"Both houses are handsomely carpeted; but the state to which these carpets are reduced by the universal disregard of the spittoon ... and the extraordinary improvements on the pattern which are squirted and dabbled upon in every direction ... do not admit of being described," he wrote. "Strangers should be wary of picking up any article from the floor with an ungloved hand."

They don't call 'em the Boise Hawks for nothing

Tennis players, ice skaters and ballet dancers don't spit in their playing area, but watch a baseball game, and you will see saliva flying from beginning to end.


"That's a good question," laughed Ken Hyde, director of marketing for the Boise Hawks baseball team, who agreed there definitely is more spitting in baseball than other sports. "I don't know if they're burning off nervous energy or what."

Hyde said that while Hawks players do hock their share of phlegm, they also spit a lot of sunflower seeds, which sometimes are mistaken for saliva. He emphasized that the use of chewing tobacco during a minor league game is strictly against the rules, although the majors still give it a wink and a nod.

Does he think that baseball spitting has roots in McCarl's theory of projecting toughness?

"It's the male brain," he said. "You do want to project an aura of control out there. Although it's also pretty dusty and gritty on the field, too, so they could be clearing their airways, too."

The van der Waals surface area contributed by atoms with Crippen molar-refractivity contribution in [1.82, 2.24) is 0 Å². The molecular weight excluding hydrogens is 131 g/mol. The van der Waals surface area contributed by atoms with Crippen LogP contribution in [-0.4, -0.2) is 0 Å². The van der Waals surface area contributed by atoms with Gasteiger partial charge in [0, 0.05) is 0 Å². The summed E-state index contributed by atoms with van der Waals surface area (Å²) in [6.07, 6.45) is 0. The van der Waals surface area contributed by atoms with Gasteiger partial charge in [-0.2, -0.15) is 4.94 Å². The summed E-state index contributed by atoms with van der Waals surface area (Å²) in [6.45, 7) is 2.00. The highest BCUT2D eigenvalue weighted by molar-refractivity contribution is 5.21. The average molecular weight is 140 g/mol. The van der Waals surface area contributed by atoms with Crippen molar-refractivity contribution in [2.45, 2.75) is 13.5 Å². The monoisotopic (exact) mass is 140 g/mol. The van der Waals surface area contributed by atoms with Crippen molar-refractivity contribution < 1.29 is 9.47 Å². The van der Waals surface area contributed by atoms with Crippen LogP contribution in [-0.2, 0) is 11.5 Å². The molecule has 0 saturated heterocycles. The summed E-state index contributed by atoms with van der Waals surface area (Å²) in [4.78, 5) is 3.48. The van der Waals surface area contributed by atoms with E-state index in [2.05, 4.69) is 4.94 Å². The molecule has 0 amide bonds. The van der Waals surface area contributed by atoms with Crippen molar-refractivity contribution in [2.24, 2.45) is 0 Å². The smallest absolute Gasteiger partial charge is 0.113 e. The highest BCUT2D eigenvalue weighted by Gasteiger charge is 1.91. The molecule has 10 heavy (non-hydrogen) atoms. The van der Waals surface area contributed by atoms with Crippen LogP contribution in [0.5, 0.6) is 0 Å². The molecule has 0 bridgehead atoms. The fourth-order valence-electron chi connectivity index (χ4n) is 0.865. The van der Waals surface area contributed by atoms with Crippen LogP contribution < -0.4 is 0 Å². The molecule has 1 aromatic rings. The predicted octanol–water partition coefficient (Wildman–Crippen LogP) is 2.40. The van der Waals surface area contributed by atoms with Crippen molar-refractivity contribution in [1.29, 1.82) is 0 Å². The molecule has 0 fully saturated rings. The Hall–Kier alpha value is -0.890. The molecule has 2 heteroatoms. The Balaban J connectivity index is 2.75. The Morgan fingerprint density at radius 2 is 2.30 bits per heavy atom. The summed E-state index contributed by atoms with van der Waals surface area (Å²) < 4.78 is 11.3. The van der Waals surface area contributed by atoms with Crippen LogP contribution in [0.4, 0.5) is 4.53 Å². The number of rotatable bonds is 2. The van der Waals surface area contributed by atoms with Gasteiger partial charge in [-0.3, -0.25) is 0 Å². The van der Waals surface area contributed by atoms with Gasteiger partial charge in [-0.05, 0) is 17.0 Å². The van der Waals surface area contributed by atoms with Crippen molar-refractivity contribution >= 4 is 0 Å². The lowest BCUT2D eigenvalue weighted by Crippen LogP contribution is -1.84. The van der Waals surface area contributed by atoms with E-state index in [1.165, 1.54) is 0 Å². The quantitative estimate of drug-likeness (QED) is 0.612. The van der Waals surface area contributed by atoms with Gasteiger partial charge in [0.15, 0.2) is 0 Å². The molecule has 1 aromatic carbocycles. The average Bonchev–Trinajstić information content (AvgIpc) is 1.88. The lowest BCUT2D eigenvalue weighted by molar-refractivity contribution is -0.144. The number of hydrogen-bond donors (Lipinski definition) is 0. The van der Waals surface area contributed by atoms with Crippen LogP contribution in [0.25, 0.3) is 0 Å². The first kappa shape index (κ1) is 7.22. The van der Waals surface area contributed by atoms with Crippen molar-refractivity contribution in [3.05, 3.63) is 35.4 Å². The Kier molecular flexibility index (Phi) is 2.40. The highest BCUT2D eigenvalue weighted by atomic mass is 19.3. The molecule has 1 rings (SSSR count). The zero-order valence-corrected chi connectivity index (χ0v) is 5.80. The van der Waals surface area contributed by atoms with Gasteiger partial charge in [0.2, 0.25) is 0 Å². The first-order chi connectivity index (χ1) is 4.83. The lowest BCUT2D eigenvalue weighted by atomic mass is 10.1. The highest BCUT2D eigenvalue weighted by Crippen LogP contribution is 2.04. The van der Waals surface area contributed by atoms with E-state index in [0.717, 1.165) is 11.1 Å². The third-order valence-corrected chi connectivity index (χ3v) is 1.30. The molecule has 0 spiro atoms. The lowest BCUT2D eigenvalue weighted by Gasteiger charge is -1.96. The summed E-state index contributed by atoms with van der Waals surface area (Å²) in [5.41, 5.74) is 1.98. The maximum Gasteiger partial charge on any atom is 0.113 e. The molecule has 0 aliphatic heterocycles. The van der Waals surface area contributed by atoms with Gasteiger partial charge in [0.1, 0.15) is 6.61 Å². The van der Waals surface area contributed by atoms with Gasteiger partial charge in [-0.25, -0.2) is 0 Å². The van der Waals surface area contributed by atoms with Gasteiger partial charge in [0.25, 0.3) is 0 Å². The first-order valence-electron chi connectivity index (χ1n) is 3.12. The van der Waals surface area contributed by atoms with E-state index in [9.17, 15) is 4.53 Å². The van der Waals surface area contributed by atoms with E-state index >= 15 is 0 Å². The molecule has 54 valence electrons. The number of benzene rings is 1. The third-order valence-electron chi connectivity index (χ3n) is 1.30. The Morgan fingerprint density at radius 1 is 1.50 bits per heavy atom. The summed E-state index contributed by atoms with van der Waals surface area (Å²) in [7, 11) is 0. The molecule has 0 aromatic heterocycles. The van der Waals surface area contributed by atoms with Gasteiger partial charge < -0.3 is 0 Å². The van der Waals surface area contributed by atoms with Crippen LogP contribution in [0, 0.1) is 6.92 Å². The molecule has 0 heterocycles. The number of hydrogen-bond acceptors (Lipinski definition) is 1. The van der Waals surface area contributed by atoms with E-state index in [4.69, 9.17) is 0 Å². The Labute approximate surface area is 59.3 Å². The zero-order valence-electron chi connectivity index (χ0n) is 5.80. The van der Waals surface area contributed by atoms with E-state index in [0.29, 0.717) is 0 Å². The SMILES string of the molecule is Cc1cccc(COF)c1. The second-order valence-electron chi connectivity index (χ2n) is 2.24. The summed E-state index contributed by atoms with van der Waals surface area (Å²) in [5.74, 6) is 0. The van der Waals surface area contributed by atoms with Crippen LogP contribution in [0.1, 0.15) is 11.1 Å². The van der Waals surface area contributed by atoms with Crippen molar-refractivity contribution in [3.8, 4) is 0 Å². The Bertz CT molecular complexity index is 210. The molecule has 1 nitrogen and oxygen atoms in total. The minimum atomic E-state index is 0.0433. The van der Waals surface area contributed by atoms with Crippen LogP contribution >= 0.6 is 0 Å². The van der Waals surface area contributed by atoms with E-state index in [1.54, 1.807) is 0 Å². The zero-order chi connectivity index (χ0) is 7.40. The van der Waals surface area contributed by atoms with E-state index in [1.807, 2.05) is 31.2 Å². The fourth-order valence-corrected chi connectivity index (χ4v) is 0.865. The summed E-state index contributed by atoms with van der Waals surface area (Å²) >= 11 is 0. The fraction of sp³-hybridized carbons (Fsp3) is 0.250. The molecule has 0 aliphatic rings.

the wide world of spits

We Americans are not traveling down this slippery slope of saliva-slinging alone. Anyone who has gone to China knows that when they hear that guttural throat-clearing rumble, they'd better move out of the way. The Chinese—both men and women in this case—have no hesitation when it comes to letting a wad fly, anywhere, anytime, whether they are indoors or out.

Sha Lianxiang, a psychologist at the Humanistic Olympics Studies Center, said that many Chinese refuse to swallow their spit because they believe mucus is poisonous.

"When I was young my parents told me that if I swallowed my spit, it would turn into a worm in my stomach," she said in a story in the Canadian National Post newspaper.

With the 2008 Summer Olympics going to Beijing, the Chinese government began to worry that visitors might not enjoy navigating the minefield of body fluids. So, it launched a campaign to persuade citizens to change their spitting habits. Paper sanitary bags with the Chinese symbol for "mucus" are being distributed for people to spit into, and anyone who chucks on a sidewalk will either have to clean up the mess or cough up a fine.

On the other side of the world in Dundee, Scotland, author Nichola Feeney e-mailed to say that spitting Scotsmen are on the rise, and she can no longer swallow her disgust.

"Just yesterday, I walked past a man who snorted through his nose, hocked something back in his throat then curled his tongue up to get a better line of flight for the monstrous greener he gobbed out onto the pavement," Feeney described.

Boise City public code states that spitting is a misdemeanor but only when done in public water fountains, or on the floor, wall, ceiling, furniture, fixtures or equipment inside any building used by the public. You may, however, spit indoors if done in a toilet, cuspidor, spittoon or other receptacle specifically designed for expectorate or spit.

Unfortunately, it seems that expectoration as a leisure pastime is on the rise in our fair city, as well as most cities around the world, and wishing for its total eradication is like, well, spitting into the wind.